CRUISING the Galapagos Islands on an expedition ship takes you places no land tour can go. Amanda Woods sets sail on a journey to remember.
As the wave hits the blowhole, there’s a boom as the sea spray rises into the air. A light breeze carries the mist ashore but rather than coming towards us it creates a soft focus backdrop, making the brilliant blue feet on a dark rock look all the more spectacular.
While the rest of the bird is a fairly ordinary brown and white, there’s no mistaking a blue-footed booby. With around half of the world’s breeding pairs here in the Galapagos Islands it’s one of the best places to watch them do their mating dance and raise their fluffy chicks.
They say the brighter their feet the more attractive they are to a mate, which would make this girl the Beyonce of the blue-footed booby world. Apart from looking good, the colour lets other birds know just how strong and healthy they are.
That special blue is created by carotenoid pigments that also act as antioxidants, so only birds with a strong immune system can spare the concentrated pigments for their feet. And so it is that we learn a little something about natural selection in the place that inspired Darwin’s theory of evolution.
Over the course of our seven-night expedition voyage we have endless opportunities to think about the wonders of nature in a place that for the most part has avoided human interference.
Only four of Galapagos’ 13 major islands have human settlements and 97% is maintained as a national park. Thanks to the park’s monitoring and controlling visitor sites we rarely see another ship when we’re sailing the uninhabited islands and our guides make sure we only stick to the marked paths so that we leave the islands as untouched as possible.
While the total number of beds on all ships in the Galapagos is capped, there is no such restriction on land-based tourism and the rate of growth is causing some concerns. In 1985 around 18,000 visitors came to the islands. By 2018 that had blown out to 275,000 and there are fears loose regulations around the growth of guesthouses and hotels could contribute to pollution and invasive species.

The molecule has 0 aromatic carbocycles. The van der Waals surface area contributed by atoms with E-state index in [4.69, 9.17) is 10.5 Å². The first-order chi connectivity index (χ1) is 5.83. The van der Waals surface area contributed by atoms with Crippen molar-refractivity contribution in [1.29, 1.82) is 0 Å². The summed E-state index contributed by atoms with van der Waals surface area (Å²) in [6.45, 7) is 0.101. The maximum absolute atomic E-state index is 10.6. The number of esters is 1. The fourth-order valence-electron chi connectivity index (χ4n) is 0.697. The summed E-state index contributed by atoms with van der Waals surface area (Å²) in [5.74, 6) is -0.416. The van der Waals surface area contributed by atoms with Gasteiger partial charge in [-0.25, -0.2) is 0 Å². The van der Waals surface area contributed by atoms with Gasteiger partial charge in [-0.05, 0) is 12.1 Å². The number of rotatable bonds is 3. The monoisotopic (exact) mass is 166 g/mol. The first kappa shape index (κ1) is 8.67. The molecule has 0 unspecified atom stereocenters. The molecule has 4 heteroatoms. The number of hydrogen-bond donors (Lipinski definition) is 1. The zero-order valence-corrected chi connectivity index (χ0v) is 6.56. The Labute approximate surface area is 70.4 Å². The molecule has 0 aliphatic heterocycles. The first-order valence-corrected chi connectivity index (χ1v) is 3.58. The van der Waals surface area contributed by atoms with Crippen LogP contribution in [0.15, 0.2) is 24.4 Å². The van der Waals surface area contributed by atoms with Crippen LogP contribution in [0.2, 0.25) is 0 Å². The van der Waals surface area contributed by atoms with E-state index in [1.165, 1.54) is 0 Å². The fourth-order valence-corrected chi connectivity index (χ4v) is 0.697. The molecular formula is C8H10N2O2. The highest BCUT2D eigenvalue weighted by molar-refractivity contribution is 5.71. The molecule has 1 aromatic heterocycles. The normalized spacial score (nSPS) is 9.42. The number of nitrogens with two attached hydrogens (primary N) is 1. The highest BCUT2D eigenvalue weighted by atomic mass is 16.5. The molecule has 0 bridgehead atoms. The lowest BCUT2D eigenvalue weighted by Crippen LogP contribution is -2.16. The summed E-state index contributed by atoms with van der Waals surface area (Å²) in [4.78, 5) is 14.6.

On our ship, the respect for the islands is clear from the way our guides lead us to the food that we eat. In 2017 Lindblad Expeditions started working with the Galapagos local government to train and support local farmers. Despite it costing around twice as much to buy from the islands they’ve sourced more than 70 tonnes of local food to both help local farmers and reduce the ship’s carbon footprint.
When we visit in September it’s the coolest month of the year with average temperatures of 21C on land and 22C in the water. It may be on the cool side, but with the nutrient rich waters making this the perfect time to swim with baby sea lions, most of us jump at every chance to get in the water and gratefully accept the wetsuits provided on board.
After every snorkel and dive excursion we gather in the bar to swap tales of underwater encounters. Along with those curious sea lion pups, guests swim with Galapagos penguins, reef sharks, spotted eagle rays and schools of colourful fish. For those who don’t feel comfortable in the water, a glass bottom boat provides a window on the world below.
As the only lizards in the world to dine on algae, some biologists argue that the marine iguanas we see basking in the sun are the most remarkable animals in the Galapagos. That may be true, but the most memorable reptile award has to go to the giant tortoises.
After a visit to the Charles Darwin Research Station on Santa Cruz Island where we see the taxidermied remains of the last Pinta Island tortoise, Lonesome George, along with baby and full grown tortoises at the breeding centre, we head up into the highlands to the El Chato Tortoise Reserve.
Here the largest tortoises in the world roam free and we can either stick with our guide or go free range ourselves. Galapagos tortoises can grow up to 1.8m long and weigh up to 400kg and as I sit in the grass and watch one walk towards me, I realise our heads are at the same height.
As he oh so slowly adjusts his path to walk past me there’s a moment where we make eye contact and it feels like I’m looking at an ancient being. It’s one of the most peaceful and extraordinary animal encounters I’ve had, and as he walks on by I know this is a moment that will stay with me forever.